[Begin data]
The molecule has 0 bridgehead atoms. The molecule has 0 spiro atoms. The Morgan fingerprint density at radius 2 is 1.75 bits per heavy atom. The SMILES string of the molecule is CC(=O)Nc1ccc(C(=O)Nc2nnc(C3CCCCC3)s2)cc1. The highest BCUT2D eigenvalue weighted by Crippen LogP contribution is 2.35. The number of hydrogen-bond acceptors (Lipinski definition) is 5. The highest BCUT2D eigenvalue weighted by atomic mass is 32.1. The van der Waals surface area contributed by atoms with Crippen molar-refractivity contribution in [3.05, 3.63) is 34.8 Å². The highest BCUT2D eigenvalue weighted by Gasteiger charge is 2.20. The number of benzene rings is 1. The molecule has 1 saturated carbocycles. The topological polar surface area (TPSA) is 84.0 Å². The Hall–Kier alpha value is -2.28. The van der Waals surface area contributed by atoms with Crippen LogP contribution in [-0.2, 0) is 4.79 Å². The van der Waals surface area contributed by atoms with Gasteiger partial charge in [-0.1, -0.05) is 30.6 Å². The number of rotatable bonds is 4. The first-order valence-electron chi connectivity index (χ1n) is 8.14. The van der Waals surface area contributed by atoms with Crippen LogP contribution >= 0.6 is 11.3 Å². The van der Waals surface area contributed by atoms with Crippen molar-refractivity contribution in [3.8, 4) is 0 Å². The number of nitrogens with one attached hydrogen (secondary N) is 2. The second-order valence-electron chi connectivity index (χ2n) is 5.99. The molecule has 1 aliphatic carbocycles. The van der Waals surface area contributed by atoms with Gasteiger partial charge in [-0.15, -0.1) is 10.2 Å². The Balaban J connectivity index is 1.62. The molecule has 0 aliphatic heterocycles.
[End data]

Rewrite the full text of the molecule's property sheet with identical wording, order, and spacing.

The molecule has 0 bridgehead atoms. The molecule has 0 spiro atoms. The Morgan fingerprint density at radius 2 is 1.75 bits per heavy atom. The SMILES string of the molecule is CC(=O)Nc1ccc(C(=O)Nc2nnc(C3CCCCC3)s2)cc1. The highest BCUT2D eigenvalue weighted by Crippen LogP contribution is 2.35. The number of hydrogen-bond acceptors (Lipinski definition) is 5. The highest BCUT2D eigenvalue weighted by atomic mass is 32.1. The van der Waals surface area contributed by atoms with Crippen molar-refractivity contribution in [3.05, 3.63) is 34.8 Å². The highest BCUT2D eigenvalue weighted by Gasteiger charge is 2.20. The number of benzene rings is 1. The molecule has 1 saturated carbocycles. The topological polar surface area (TPSA) is 84.0 Å². The Hall–Kier alpha value is -2.28. The van der Waals surface area contributed by atoms with Crippen LogP contribution in [-0.2, 0) is 4.79 Å². The van der Waals surface area contributed by atoms with Gasteiger partial charge in [-0.1, -0.05) is 30.6 Å². The number of rotatable bonds is 4. The first-order valence-electron chi connectivity index (χ1n) is 8.14. The van der Waals surface area contributed by atoms with Crippen LogP contribution >= 0.6 is 11.3 Å². The van der Waals surface area contributed by atoms with Crippen molar-refractivity contribution in [3.8, 4) is 0 Å². The number of nitrogens with one attached hydrogen (secondary N) is 2. The second-order valence-electron chi connectivity index (χ2n) is 5.99. The molecule has 1 aliphatic carbocycles. The van der Waals surface area contributed by atoms with Gasteiger partial charge in [-0.15, -0.1) is 10.2 Å². The Balaban J connectivity index is 1.62. The molecule has 0 aliphatic heterocycles.